Inadequate software management can hamper states facing critical updates

Organizations update software to strengthen protection

State CIOs ranked updating apps as one of their most important urgent priorities This year.

Security issues were a major factor. Legacy code is the most common reason states give for modernizing, cited by 37%; 29% say cybersecurity risk was a driver.

Stronger security is a benefit 88% of state CIOs say they expect to benefit application modernization; 71% expect reduced business risk.

Seventy-six percent of NASCIO survey respondents expect modernization to help them respond quickly and effectively to voter needs. Seventy-one percent believe this will result in better program results.

EXAM: How Okta makes it possible to grant access to necessary applications to authorized employees, wherever they are.

However, several factors can complicate application modernization. States typically own more than a thousand apps, according to NASCIO; therefore, it can be difficult to establish an accurate inventory of these resources and their current state.

Funding poses another potential hurdle. General Funds and Federal Grants are the primary methods used by states to fund application modernization efforts; 33% do not have a formal authorization process for initiatives, reporting in some cases that securing funding has therefore been problematic.

Since app update goals tend to be moving targets, the overall approach states take to modernization can be another concern.

While periodic reviews of the progress of application modernization initiatives can help speed up the process, reduce the costs involved, and lead to superior results, more than half (55%) of states do not conduct them.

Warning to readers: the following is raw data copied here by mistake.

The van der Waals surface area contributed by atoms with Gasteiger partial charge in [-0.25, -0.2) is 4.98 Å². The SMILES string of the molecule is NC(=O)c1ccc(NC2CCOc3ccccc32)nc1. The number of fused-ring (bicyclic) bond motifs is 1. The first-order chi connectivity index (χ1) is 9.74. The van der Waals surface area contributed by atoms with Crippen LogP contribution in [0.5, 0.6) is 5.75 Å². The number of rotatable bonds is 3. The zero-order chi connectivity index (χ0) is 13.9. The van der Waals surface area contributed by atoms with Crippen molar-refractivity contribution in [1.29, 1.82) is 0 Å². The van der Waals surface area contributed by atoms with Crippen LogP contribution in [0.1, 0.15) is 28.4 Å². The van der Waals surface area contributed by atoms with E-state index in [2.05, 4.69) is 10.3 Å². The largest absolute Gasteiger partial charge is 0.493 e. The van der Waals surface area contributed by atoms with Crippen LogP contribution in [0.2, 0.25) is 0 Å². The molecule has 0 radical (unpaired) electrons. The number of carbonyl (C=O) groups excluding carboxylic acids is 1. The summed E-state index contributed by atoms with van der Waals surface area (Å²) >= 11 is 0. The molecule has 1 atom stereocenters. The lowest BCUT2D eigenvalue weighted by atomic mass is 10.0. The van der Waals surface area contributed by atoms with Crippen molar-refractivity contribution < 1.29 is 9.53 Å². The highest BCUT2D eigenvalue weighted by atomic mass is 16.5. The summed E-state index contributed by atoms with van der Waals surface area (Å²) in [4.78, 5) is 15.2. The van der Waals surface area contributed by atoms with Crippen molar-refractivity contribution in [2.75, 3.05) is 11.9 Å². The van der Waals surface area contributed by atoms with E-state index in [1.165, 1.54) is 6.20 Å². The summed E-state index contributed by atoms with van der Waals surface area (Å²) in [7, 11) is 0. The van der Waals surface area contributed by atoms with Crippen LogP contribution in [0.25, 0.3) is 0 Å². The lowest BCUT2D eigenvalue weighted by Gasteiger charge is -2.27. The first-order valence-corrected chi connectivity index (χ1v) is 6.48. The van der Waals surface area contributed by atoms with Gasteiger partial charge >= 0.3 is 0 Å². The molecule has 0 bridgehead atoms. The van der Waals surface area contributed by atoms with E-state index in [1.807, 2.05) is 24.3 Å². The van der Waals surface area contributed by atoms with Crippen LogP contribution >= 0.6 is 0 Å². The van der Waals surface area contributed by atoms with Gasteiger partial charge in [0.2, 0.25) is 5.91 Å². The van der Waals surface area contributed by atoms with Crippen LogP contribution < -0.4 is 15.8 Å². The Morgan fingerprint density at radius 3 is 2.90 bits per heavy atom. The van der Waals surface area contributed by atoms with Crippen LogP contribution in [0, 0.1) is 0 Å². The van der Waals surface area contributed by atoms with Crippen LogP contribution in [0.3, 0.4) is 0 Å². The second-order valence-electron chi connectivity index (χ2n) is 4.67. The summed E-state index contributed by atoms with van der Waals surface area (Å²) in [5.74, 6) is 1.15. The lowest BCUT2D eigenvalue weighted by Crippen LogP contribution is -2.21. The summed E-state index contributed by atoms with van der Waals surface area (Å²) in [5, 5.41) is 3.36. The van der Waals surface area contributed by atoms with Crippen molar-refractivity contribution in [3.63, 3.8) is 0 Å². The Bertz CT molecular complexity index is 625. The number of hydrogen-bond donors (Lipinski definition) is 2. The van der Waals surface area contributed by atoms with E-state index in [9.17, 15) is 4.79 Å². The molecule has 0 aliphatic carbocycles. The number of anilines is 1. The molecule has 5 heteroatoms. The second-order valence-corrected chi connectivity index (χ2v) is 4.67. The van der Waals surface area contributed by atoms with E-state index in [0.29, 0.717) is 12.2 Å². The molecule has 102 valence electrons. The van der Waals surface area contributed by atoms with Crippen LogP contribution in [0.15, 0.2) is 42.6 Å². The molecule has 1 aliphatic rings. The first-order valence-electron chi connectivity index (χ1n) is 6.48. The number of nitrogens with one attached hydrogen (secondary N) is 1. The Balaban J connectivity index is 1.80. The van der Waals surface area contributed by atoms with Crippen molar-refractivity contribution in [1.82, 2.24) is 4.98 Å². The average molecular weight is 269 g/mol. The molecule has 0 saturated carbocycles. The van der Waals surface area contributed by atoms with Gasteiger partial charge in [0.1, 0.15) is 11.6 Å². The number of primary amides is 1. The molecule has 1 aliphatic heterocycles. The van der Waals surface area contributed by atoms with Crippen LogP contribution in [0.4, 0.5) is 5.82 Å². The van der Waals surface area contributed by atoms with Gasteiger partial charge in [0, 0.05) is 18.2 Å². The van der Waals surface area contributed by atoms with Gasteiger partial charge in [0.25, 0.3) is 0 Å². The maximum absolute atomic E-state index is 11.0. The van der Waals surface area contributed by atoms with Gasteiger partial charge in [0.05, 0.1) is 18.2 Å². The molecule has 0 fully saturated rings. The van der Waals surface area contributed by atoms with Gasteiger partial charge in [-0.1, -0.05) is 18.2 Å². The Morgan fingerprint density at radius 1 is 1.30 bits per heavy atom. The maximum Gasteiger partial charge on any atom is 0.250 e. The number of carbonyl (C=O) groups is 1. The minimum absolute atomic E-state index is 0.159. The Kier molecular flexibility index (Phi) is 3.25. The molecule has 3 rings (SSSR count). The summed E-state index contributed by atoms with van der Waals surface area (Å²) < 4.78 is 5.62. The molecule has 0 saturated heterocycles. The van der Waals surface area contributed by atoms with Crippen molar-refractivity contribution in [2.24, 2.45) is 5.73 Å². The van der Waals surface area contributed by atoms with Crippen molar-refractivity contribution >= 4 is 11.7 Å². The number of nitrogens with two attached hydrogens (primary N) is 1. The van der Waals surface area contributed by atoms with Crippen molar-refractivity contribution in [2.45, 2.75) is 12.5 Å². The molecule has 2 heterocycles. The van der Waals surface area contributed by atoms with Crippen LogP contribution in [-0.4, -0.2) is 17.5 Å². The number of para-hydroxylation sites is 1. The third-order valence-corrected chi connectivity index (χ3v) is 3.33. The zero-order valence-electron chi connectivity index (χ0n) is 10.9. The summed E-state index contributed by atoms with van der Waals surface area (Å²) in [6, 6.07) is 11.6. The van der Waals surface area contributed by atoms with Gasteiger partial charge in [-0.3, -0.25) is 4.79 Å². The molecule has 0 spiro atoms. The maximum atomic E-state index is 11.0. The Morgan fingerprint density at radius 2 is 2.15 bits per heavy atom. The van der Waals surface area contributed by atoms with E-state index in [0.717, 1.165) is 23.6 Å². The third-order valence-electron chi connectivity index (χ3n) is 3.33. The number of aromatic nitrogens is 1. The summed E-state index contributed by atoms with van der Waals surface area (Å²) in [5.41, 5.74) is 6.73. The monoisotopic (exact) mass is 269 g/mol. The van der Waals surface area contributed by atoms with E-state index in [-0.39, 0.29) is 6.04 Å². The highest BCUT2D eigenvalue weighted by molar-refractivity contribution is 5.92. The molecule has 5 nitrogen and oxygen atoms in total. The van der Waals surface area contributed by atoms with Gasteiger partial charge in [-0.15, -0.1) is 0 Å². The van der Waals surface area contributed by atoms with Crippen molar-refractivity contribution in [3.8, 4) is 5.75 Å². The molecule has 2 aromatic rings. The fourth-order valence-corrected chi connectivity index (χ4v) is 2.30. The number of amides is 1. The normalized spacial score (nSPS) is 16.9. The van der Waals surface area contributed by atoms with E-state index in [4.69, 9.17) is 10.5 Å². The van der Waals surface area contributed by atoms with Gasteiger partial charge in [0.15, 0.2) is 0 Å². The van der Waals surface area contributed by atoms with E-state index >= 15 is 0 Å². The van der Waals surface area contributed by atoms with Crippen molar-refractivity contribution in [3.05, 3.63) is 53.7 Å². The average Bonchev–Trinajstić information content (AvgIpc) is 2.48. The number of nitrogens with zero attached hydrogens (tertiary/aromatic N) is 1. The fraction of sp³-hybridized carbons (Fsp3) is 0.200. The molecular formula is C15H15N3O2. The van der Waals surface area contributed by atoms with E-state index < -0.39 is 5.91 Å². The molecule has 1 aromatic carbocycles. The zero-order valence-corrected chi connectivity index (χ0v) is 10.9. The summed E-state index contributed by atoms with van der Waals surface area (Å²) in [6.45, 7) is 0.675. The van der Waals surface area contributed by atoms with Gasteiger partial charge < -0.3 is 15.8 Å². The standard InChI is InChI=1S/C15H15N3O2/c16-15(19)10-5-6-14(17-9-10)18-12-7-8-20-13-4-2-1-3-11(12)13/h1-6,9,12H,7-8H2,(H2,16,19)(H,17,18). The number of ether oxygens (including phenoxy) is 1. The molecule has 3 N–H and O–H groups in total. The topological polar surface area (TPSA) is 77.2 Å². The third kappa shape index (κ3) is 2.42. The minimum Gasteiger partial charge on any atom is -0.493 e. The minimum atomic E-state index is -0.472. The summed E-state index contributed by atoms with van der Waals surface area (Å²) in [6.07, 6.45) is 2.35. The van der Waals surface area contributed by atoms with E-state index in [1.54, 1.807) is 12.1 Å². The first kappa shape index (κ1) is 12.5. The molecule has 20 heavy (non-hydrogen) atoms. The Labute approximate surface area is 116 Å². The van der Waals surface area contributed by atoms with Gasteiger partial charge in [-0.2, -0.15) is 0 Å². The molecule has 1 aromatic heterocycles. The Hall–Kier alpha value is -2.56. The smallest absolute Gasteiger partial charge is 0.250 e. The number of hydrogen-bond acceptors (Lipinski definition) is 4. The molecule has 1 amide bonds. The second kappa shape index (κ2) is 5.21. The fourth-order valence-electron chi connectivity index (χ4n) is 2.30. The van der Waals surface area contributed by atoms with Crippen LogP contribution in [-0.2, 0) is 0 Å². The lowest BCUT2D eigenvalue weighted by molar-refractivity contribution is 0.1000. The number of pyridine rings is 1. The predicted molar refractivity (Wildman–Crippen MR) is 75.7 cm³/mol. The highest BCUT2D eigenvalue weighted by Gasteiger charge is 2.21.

Systems can help ensure updates are made

To be effective, initiatives may need to involve a number of ongoing actions, including system maintenance and enhancement, transition to new platforms or structures, and solution retirement and replacement, depending on NASCIO.

While 69% of states have or plan to implement a documented and consistent application management strategy, 31% currently do not.

Less than half (41%) of states manage application modernization at enterprise level; 45% are modernizing applications through individual initiatives managed by each agency.

However, governance of application investments in an enterprise is one of the modernization best practices identified in NASCIO’s report.

EXPLORE: How demand for digital services is driving IT modernization.

The association’s research also found that 8 out of 10 states that lack a detailed application portfolio plan to implement one that spans the entire organization to help them their planning efforts.

Business relationship managers can help establish agency application portfolios, according to NASCIO, which also suggests leaders determine a lifecycle for each application and a modernization schedule for each critical application, in addition to a plan. business continuity and disaster recovery.

Training and development, coupled with the onboarding of new IT professionals, can also be critical investments to ensure that staff members and state agencies are able to transition from legacy systems to new modernized versions.

Over time, application monitoring and assessment, according to NASCIO, should become an ongoing function, allowing state governments to keep their technology resources up-to-date on a regular basis, which can ultimately deliver more scalable and reliable assets.

Comments are closed.